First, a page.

Clearly, what was said in Castree and Crump has no application to this case. Here, the prosecution did not reopen its case; nor was withheld testimony introduced against the defendant. What the prosecution did was to announce the calling of a witness, Fred Mitchell, whose whereabouts, according to the uncontradicted testimony of an assistant State’s Attorney, was discovered after defendant testified. Mitchell was in Lena’s Lounge the early morning hours of January 23, 1968. Two prosecution witnesses mentioned his presence. When he testified, he explained that he gave the police an incorrect name and an incorrect address, which certainly explained why the prosecuting attorneys did not know of him in time to introduce his testimony as part of the prosecution’s case in chief. It appears, then, that Mitchell was a rebuttal witness.

A rebuttal witness is one who gives testimony that tends to explain, repel, contradict or disprove the evidence of a defendant. (People v. Bell, 328 Ill. 446, 159 N.E. 807; People v. Daugherty, 43 Ill.2d 251, 253 N.E.2d 389.) And as to witnesses of this kind, the State does not have to furnish the defense with names and last known addresses. (See Ill. Rev. Stat. 1969, ch. 38, par. 114 — 9(c); People v. Howze, 7 Ill.App.3d 60, 286 N.E.2d 507.) Nor does it matter that part or all of a rebuttal witness’s testimony was proper as evidence in chief for the prosecution. (See People v. Shannon, 94 Ill.App.2d 110, 236 N.E.2d 369; People v. Nettles, 107 Ill.App.2d 143, 246 N.E.2d 29.) Therefore, the trial court did not err in aHowing the prosecution to call Fred Mitchell, an occurrence witness, in rebuttal of defendant’s testimony.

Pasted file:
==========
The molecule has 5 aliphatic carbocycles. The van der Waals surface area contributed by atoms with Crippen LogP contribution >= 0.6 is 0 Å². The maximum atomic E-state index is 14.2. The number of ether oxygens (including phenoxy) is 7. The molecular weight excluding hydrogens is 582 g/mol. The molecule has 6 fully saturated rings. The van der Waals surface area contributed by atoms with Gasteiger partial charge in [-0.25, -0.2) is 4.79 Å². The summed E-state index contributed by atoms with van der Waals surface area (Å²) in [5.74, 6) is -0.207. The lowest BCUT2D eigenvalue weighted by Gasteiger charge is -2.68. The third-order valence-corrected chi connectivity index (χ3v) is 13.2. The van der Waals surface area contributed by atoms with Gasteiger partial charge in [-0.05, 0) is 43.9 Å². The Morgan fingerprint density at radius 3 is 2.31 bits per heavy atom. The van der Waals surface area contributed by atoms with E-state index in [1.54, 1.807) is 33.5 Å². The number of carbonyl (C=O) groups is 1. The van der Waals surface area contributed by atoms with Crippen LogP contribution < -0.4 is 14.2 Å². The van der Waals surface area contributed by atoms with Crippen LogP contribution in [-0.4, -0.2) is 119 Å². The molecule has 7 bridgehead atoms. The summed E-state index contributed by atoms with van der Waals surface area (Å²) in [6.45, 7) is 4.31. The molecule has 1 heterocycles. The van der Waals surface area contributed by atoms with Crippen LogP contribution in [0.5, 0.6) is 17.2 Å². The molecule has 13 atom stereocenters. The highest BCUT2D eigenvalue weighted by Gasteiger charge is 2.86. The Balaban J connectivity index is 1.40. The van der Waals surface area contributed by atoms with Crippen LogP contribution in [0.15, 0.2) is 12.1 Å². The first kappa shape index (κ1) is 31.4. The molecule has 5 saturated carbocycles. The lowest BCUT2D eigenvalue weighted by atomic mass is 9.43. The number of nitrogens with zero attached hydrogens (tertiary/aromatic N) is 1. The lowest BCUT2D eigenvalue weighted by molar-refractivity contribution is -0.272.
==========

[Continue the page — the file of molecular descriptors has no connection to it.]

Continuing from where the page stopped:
Defendant testified in his own defense. He was asked about the altercation in Lena’s Lounge and whether on that occasion he had a knife. “I don’t carry knives,” he replied. In answer to a question, he told the jury that a week after the altercation he was arrested at his place of employment. His lawyer asked him if he made any attempt to leave the county, escape or evade anyone. He answered, “I did not. The police have a record of me.” Then, defendant was asked if he knew Ruth Shenault. His answer was, “Been with Ruth Shenault quite a few times [sic].”